With Gene Wilder’s death, the family released a statement that revealed to the world that Gene Wilder had died due to complications from Alzheimer’s disease. The family also stated that Wilder had not wanted to reveal his diagnosis earlier and risk “one less smile in the world.” In releasing the statement as they did, the family has provided us with a few valuable lessons about planning.
- What should ‘the public’ know? From the statement, it seems clear that in receiving an irreversible diagnosis, Wilder’s family talked about how to handle the news both publicly and privately. Families that have received terrible news of a terminal or debilitating illness are aware of the difficulties surrounding such information. Questions about who should be notified are common as well as discussion regarding how much information should be disclosed. In addition, the ‘public’ for each person is different. This means for some only immediate family members while friends, neighbors and colleagues have a less detailed picture. Immediate family may include certain close friends and may very specifically exclude others. What about professional advisors? How much information should they have? Each of us has various circles and those circles have to be evaluated to determine who should know and what should be known, which is important to clarify to avoid confusion in the dissemination of information.
- What is the care plan? Certainly from a medical perspective there is a prognosis and then treatment plans that are outlined with various degrees of outcomes and complications. But what about the plan to care for minor children, if necessary? Or a caregiver spouse or partner? Who are or will be the caregivers? Has respite care been discussed for those caregivers? Are there modifications to a residence that are needed? What about access to financial information? Should such access be limited or restricted? Has there been discussion about involving a care manager? These are just a few of the questions to consider to determining the plan of action.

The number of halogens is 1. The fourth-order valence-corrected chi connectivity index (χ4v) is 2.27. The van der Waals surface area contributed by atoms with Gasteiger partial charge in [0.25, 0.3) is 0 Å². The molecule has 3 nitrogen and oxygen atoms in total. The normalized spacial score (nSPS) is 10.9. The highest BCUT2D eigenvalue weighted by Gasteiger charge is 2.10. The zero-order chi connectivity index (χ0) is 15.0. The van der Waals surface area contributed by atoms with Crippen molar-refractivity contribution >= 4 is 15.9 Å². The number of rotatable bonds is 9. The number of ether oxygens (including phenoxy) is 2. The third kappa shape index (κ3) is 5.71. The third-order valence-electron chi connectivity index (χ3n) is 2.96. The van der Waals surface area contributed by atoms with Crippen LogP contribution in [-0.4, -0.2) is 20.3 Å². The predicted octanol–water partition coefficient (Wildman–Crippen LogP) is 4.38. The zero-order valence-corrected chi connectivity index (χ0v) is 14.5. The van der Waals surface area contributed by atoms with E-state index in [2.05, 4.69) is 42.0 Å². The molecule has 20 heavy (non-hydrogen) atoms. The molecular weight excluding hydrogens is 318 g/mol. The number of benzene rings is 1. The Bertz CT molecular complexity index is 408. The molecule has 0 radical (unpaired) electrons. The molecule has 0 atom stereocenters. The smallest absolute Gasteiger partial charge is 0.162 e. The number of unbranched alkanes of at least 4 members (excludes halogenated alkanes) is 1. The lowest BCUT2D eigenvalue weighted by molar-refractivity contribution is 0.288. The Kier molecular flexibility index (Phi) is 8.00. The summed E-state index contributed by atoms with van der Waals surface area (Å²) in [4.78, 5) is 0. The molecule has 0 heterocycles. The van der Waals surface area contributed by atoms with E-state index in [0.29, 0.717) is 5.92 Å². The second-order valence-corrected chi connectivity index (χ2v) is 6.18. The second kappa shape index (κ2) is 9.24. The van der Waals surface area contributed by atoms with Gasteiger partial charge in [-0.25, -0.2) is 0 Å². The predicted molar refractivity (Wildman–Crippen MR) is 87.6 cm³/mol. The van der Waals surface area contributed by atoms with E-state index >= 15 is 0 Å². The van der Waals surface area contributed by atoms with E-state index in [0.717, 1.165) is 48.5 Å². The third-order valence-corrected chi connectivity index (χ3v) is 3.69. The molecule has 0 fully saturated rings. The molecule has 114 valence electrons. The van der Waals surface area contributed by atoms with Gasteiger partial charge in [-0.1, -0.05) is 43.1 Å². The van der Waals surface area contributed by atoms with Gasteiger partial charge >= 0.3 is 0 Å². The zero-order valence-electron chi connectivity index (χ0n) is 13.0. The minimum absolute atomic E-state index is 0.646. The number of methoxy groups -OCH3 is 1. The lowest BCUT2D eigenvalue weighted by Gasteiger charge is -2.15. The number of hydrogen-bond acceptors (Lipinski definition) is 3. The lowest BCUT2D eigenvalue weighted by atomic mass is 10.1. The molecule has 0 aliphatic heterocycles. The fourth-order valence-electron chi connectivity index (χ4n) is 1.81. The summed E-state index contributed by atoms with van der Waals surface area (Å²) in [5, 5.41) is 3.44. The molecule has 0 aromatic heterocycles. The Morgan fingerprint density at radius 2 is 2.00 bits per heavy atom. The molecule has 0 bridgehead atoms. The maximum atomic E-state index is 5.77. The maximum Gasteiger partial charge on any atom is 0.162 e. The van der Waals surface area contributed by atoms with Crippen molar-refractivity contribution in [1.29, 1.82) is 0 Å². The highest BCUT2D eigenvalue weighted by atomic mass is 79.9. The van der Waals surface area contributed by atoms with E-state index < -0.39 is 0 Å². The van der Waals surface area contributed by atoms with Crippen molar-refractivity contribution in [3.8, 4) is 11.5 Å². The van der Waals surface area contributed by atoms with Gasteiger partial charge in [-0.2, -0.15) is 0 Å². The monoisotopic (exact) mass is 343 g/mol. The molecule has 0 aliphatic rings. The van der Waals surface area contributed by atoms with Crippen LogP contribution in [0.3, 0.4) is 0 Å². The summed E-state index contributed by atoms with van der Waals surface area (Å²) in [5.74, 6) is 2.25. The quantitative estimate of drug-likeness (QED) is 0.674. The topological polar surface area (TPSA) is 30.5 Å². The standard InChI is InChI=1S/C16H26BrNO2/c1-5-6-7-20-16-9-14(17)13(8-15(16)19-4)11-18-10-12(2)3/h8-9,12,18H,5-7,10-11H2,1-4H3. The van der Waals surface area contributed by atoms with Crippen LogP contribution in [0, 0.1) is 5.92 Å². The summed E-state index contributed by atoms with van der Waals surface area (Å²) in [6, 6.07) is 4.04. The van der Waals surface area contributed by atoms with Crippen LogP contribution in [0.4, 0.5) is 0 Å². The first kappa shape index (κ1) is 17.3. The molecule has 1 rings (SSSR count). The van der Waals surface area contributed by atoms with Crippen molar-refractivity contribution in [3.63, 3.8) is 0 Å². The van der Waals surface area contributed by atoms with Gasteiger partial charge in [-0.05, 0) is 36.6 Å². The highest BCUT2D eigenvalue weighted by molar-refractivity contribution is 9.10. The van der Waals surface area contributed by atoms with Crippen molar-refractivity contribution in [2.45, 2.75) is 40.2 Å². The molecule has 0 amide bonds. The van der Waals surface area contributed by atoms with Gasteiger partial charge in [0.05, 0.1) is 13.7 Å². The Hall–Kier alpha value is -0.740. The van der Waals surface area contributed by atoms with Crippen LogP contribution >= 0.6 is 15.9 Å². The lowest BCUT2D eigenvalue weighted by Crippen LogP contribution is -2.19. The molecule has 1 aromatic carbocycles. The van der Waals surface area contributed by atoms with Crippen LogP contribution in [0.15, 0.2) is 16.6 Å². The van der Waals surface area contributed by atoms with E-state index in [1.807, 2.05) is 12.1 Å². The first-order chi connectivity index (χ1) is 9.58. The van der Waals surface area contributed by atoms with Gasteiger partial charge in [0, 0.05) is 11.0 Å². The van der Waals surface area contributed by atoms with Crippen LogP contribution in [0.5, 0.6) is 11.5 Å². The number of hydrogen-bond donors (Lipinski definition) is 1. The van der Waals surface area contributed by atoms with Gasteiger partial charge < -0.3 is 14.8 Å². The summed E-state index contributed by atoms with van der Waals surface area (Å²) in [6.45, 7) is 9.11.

- Your final moments. Are friends and family present? Is music played? Is a spiritual leader, such as a priest, rabbi or pastor present? Will the final moments be at home, wherever that may be at the time? The final moments are not only for the person dying, but the family and friends who are part of that passing. Discussions such as these are key in determining end of life care.
- How to be remembered? An earlier article outlined six questions to ask surrounding the details of how you want to be remembered. Providing some information about wishes and desires regarding a funeral or service is a relief for family members because decision-making at this difficult is clouded by emotions and shouldn’t be overshadowed with the thought of “Is this really what was wanted?”
Thus, as many of us remember Gene Wilder and the various roles he played in the movies, we can also pause to reflect on how we would face such tough diagnosis with our family, and when the time comes, be prepared to have the important conversations. #GeneWilder #incapacityplanning #estateplanning #advancemedicaldirective #livingwill @bgnthebgn